Because each artist was conceiving of these elements, a little bit of the idea was passed on in each of them. It was not the subject matter, but the way that these paintings were made that revealed the meaning, though the subject depicted could help. It was as if every single square inch of canvas was saturated with the artist's breath. His emotion, his perspective poured out of each shadow or highlight - the way he handled his brush, the decision to make a gray into blue and a hand into a silhouette, to make one detail sharper and another more obscure. There is a hierarchy and a meaning to how these elements are composed and relate to each other, which intuitively reveals meaning to the viewer. There is a mystery in this.

Film, by contrast, is a narrative form. The images change through time, in fact, it is virtually about change. This lead me to realize that verbal language is the very definition of the narrative and this is why it is so difficult, if not impossible to truly describe a painting in words. It is much farther than translating from one language to another, one just cannot communicate a purely visual idea in a verbal way. And one cannot communicate a verbal idea in a visual way. They are two banks over a canyon, but somehow the human mind can bridge the colossal abyss between - albeit across a dangerous and swaying rope bridge. We can see both sides, but we cannot transport anything more than a teaspoon of meaning between; hopefully not spilling its valuable contents in the unsteady journey.

The New New Thing

I have been reading over alot of the blog lately and enjoying the lively exchange of ideas, so I thought I would throw my two cents into the discussion.

I want to discuss the idea that artists should reflect their time. Things do change and Time obviously moves on, new fashions come in vogue and fads appear and disappear . Great work can be done within a popular "of the moment" style, but it is important to remember how much great art (much more I think) has been done by artists with a strong identity outside of the taste of the moment.

This is apparent in the works many Great Artists who could not make a living when alive, but today their paintings sell for millions at auction. This is not because the Artists work changed with the times or even that tastes improved, but rather that the taste of the times moved to the artist.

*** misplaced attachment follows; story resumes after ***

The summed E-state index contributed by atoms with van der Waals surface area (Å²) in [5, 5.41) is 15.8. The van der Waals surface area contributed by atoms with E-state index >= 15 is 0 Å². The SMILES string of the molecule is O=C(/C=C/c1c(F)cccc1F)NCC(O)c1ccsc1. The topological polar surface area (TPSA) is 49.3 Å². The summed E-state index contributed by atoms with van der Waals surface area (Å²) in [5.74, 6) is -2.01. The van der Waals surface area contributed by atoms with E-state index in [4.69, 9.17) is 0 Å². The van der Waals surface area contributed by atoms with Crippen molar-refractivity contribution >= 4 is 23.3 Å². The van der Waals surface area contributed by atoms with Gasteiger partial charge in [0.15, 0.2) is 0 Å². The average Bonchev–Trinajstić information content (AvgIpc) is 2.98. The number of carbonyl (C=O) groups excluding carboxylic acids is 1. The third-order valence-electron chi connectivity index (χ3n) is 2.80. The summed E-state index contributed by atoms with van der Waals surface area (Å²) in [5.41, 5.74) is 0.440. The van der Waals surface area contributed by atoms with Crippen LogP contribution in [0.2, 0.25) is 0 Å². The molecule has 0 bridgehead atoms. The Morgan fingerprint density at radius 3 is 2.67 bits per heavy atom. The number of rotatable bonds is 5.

The way that collectors perceive art also changes with time. Much art is sold today because the buyer hopes it will conform to a color scheme and offend no one. In the past art was bought because the collector admired the artists skill in depicting nature and in telling an interesting story. Today more people are returning to traditional looks in their homes, they are reverse renovating to reclaim original fire-places and tin ceilings that were removed to accommodate Modernism and buying realistic rather than abstract paintings. Is this a sign that this time has reached its cycle? Are people beginning to tire of horizontal and vertical lines, simple colors and flat-pack.... Time will only tell.

Dennis Anderson

The Collector

Why do Collectors Collect?

There are many reasons associated with the collection of Art, but the main reasons apart from the love of the work is value. Collecting Art is seen by many, as a way of gaining a better return for their investments and some even see it as a retirement fund.

But what art will give the collector the returns that they desire? Unless you are in a position to collect art work from already established Artists whom may already be listed as the Artists of the future such as Chagall , Banksy, or Koons then choosing the right artist is like playing the lottery. There are however certain guide lines a Collector can follow and Artists should when possible follow these guidelines to make their work even more collectible.

First you most get yourself listed as an Artist, Title and date all your works, write Artists Statements to go with all of your work and have your stories read by as many people as possible. It is your Words along with your Works that will make that all important connection with the Public, Making that Connection will be the deciding factor in whether your works will be talked about in some ones collection in the future. I find that my artists who are most successful engage collectors minds as well as eyes.

Dk Anderson